I saw I was a fool ever to go into that pesky place, but it was too late and I knew that pretty soon I'd be in too deep to get out. Oh, jiminies, I was scared. Once, after I scrambled out I tried lying flat on the marsh with the reeds laid over sideways underneath me. But they didn't hold me up and anyway I knew I couldn't lie that way forever. I wondered how a scout had ever gone through here.

Before I knew how to swim I came mighty near to getting drowned and I got lost in the woods, too, when I was a tenderfoot. But this was worse than anything I ever knew before. Once I sank down almost to my shoulders and I guess I would have been a goner, only my feet struck something hard and flat and I stood on that until I got rested a little.

All the while I looked around to see if I could decide where the land might be a little harder, but I guess I must have been in the worst part of it. I decided that the safest thing I could do was to stand just where I was. I didn't know what it was I was standing on, but anyway it didn't seem to sink any, so I was kind of safe there, as you might say. But I knew I could never raise myself out of that place and I'd have to just stand there till I got so tired and hungry, that I'd drop down and be sucked into the marsh.

So anyway, I'd have to die, I was sure of that only I didn't want to die any sooner than I had to. Two or three times I shouted as loud as I could, but I knew it wasn't any use, because I was two or three miles away from any house. Even if anybody knew, I didn't see how they could get to me and it was only by good luck that I wasn't dead already on account of the hard thing I was standing on. Every once in a while bubbles would come up and I thought it was because that thing I was standing on was sinking lower. The marsh was just about even with my shoulders and I kept looking sideways at my shoulders all the time, so as to see if I was going down any and sometimes I thought I was. But I guess I wasn't.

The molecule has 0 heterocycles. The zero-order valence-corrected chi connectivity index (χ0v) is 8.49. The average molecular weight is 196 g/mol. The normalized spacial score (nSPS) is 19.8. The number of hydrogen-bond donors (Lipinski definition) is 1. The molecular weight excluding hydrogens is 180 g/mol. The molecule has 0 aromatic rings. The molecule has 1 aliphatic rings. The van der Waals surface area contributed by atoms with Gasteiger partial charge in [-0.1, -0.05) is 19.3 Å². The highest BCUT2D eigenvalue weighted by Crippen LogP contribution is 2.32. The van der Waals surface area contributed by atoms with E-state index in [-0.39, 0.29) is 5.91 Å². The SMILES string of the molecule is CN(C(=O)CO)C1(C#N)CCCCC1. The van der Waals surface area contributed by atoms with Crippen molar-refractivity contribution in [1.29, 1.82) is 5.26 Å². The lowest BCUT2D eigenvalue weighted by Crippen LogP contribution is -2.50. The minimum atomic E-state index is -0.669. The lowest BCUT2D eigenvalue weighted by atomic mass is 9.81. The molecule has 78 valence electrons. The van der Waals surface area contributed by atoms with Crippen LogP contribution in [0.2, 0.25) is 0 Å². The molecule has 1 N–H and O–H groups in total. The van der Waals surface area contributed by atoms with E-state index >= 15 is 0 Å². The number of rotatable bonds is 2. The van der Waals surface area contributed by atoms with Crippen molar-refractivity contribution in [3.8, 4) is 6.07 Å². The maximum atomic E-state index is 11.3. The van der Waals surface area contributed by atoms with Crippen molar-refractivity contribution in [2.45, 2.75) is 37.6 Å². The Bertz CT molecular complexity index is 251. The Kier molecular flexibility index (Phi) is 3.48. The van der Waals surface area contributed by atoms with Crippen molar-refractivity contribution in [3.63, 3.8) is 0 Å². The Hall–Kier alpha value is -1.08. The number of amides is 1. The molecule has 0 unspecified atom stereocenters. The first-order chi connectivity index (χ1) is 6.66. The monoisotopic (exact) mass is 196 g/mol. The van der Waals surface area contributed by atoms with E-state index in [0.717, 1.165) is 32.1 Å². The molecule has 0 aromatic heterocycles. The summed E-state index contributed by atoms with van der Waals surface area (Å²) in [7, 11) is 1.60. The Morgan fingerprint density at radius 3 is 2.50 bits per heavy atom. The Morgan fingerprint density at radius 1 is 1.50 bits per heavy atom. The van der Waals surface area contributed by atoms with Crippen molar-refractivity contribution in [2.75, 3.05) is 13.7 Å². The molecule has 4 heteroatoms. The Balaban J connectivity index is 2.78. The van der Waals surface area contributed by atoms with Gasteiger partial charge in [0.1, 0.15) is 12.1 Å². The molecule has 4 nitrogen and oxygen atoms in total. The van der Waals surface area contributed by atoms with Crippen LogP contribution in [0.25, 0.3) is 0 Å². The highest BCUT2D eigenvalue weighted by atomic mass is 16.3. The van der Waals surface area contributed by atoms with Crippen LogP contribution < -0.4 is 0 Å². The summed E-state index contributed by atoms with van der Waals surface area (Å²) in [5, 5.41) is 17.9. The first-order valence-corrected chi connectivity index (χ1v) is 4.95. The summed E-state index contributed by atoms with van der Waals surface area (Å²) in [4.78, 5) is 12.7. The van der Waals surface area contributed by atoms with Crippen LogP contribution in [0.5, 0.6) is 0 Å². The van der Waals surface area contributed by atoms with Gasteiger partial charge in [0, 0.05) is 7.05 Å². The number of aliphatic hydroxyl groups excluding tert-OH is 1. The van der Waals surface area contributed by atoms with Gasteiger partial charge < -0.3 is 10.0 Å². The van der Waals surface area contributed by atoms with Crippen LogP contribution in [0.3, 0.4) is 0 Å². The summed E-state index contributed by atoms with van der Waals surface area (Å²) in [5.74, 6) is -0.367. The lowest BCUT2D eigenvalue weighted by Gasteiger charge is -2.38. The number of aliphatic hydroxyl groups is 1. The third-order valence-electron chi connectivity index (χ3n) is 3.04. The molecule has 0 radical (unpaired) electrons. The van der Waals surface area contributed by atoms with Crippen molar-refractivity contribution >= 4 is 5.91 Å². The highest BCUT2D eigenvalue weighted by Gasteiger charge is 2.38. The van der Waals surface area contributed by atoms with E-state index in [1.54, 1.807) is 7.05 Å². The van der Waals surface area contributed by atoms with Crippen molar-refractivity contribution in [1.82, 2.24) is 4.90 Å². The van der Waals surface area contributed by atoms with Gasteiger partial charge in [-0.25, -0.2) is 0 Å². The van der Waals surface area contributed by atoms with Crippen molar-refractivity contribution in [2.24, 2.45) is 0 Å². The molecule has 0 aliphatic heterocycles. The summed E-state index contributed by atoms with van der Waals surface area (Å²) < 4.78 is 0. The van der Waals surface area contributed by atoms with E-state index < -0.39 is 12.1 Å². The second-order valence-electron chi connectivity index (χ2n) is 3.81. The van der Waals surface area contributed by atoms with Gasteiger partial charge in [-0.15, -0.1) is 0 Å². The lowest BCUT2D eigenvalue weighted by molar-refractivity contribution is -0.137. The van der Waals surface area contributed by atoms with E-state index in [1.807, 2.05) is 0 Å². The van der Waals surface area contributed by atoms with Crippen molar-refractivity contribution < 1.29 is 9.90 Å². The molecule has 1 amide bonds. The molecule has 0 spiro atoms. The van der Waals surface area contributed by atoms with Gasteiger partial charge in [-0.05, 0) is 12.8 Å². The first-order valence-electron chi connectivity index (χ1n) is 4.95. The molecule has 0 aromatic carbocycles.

The weeds stood up all around me so I couldn't see, except up in the air and it was like being in a grave with just my head out. Gee, I thought about the fellows hiking it to Little Valley and beginning work on the house-boat and waiting for me to come, and I could just kind of hear them jollying Pee-wee, and oh, I wished I was there. I was wondering who the Silver Foxes would elect for their patrol leader and then I got to thinking how nobody, not even my mother and father, would ever know what became of me, because you can't drag a marsh like you can a river. And it seemed kind of funny like, to die without anybody ever knowing what became of you.

Pretty soon my legs began getting very tired like a fellow's legs always do when he keeps standing in water. Only this was worse than water. I wondered how it would feel when my knees gave out and I sank down.